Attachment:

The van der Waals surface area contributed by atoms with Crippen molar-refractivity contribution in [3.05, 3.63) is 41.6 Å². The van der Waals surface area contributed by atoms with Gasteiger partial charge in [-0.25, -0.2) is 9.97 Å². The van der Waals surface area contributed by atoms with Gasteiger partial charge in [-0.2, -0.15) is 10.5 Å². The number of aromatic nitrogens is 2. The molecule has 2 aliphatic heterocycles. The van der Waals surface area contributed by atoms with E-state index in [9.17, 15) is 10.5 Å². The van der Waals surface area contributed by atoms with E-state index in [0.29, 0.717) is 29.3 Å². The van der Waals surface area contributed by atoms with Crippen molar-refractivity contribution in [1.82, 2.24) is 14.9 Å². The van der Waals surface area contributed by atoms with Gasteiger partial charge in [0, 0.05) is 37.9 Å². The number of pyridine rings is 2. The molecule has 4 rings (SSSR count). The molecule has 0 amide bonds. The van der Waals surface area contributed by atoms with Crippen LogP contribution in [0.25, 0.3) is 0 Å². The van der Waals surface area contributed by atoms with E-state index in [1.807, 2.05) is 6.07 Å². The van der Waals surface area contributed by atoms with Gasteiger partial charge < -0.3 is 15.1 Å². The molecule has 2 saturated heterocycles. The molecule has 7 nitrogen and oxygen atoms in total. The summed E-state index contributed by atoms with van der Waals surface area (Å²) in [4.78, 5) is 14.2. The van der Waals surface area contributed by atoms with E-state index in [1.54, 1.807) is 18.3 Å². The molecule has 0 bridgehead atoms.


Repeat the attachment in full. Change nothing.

The van der Waals surface area contributed by atoms with Crippen molar-refractivity contribution in [3.05, 3.63) is 41.6 Å². The van der Waals surface area contributed by atoms with Gasteiger partial charge in [-0.25, -0.2) is 9.97 Å². The van der Waals surface area contributed by atoms with Gasteiger partial charge in [-0.2, -0.15) is 10.5 Å². The number of aromatic nitrogens is 2. The molecule has 2 aliphatic heterocycles. The van der Waals surface area contributed by atoms with E-state index in [9.17, 15) is 10.5 Å². The van der Waals surface area contributed by atoms with E-state index in [0.29, 0.717) is 29.3 Å². The van der Waals surface area contributed by atoms with Crippen molar-refractivity contribution in [1.82, 2.24) is 14.9 Å². The van der Waals surface area contributed by atoms with Gasteiger partial charge in [0, 0.05) is 37.9 Å². The number of pyridine rings is 2. The molecule has 4 rings (SSSR count). The molecule has 0 amide bonds. The van der Waals surface area contributed by atoms with Crippen LogP contribution in [0.25, 0.3) is 0 Å². The van der Waals surface area contributed by atoms with E-state index in [1.807, 2.05) is 6.07 Å². The van der Waals surface area contributed by atoms with Gasteiger partial charge < -0.3 is 15.1 Å². The molecule has 2 saturated heterocycles. The molecule has 7 nitrogen and oxygen atoms in total. The summed E-state index contributed by atoms with van der Waals surface area (Å²) in [4.78, 5) is 14.2. The van der Waals surface area contributed by atoms with E-state index in [1.54, 1.807) is 18.3 Å². The molecule has 0 bridgehead atoms.